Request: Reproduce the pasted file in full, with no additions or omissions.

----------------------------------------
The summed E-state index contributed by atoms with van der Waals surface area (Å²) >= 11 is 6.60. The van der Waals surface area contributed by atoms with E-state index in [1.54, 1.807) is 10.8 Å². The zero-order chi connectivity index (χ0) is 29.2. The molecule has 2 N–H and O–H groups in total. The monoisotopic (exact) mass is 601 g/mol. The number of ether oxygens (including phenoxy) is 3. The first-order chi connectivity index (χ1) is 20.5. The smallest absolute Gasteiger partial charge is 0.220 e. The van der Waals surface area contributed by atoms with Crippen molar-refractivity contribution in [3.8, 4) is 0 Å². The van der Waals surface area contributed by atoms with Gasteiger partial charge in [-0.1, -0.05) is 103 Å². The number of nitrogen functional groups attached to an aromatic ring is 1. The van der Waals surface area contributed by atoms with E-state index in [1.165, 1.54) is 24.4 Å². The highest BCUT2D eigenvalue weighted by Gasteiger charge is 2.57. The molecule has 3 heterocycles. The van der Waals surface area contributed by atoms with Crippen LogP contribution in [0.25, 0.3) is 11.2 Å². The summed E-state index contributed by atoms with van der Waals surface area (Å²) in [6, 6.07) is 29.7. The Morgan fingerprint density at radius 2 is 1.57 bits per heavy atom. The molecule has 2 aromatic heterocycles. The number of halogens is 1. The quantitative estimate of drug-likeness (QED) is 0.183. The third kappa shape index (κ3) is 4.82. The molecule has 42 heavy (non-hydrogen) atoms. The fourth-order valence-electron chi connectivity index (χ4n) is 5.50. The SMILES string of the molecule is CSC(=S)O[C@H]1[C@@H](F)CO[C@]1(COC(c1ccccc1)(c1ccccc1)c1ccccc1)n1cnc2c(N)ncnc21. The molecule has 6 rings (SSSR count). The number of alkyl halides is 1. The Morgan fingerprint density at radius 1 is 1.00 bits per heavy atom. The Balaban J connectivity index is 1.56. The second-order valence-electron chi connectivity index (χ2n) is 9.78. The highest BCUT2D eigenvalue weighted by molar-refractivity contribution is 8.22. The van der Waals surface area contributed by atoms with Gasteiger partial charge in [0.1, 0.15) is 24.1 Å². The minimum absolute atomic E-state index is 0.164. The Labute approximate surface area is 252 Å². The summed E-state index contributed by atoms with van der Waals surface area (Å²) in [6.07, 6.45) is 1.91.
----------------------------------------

The summed E-state index contributed by atoms with van der Waals surface area (Å²) >= 11 is 6.60. The van der Waals surface area contributed by atoms with E-state index in [1.54, 1.807) is 10.8 Å². The zero-order chi connectivity index (χ0) is 29.2. The molecule has 2 N–H and O–H groups in total. The monoisotopic (exact) mass is 601 g/mol. The number of ether oxygens (including phenoxy) is 3. The first-order chi connectivity index (χ1) is 20.5. The smallest absolute Gasteiger partial charge is 0.220 e. The van der Waals surface area contributed by atoms with Crippen molar-refractivity contribution in [3.8, 4) is 0 Å². The van der Waals surface area contributed by atoms with Gasteiger partial charge in [-0.1, -0.05) is 103 Å². The number of nitrogen functional groups attached to an aromatic ring is 1. The van der Waals surface area contributed by atoms with E-state index in [1.165, 1.54) is 24.4 Å². The highest BCUT2D eigenvalue weighted by Gasteiger charge is 2.57. The molecule has 3 heterocycles. The van der Waals surface area contributed by atoms with Crippen LogP contribution in [0.25, 0.3) is 11.2 Å². The summed E-state index contributed by atoms with van der Waals surface area (Å²) in [6, 6.07) is 29.7. The Morgan fingerprint density at radius 2 is 1.57 bits per heavy atom. The molecule has 2 aromatic heterocycles. The number of halogens is 1. The quantitative estimate of drug-likeness (QED) is 0.183. The third kappa shape index (κ3) is 4.82. The molecule has 42 heavy (non-hydrogen) atoms. The fourth-order valence-electron chi connectivity index (χ4n) is 5.50. The SMILES string of the molecule is CSC(=S)O[C@H]1[C@@H](F)CO[C@]1(COC(c1ccccc1)(c1ccccc1)c1ccccc1)n1cnc2c(N)ncnc21. The molecule has 6 rings (SSSR count). The number of alkyl halides is 1. The Morgan fingerprint density at radius 1 is 1.00 bits per heavy atom. The Balaban J connectivity index is 1.56. The second-order valence-electron chi connectivity index (χ2n) is 9.78. The highest BCUT2D eigenvalue weighted by molar-refractivity contribution is 8.22. The van der Waals surface area contributed by atoms with Gasteiger partial charge in [0.1, 0.15) is 24.1 Å². The minimum absolute atomic E-state index is 0.164. The Labute approximate surface area is 252 Å². The summed E-state index contributed by atoms with van der Waals surface area (Å²) in [6.07, 6.45) is 1.91.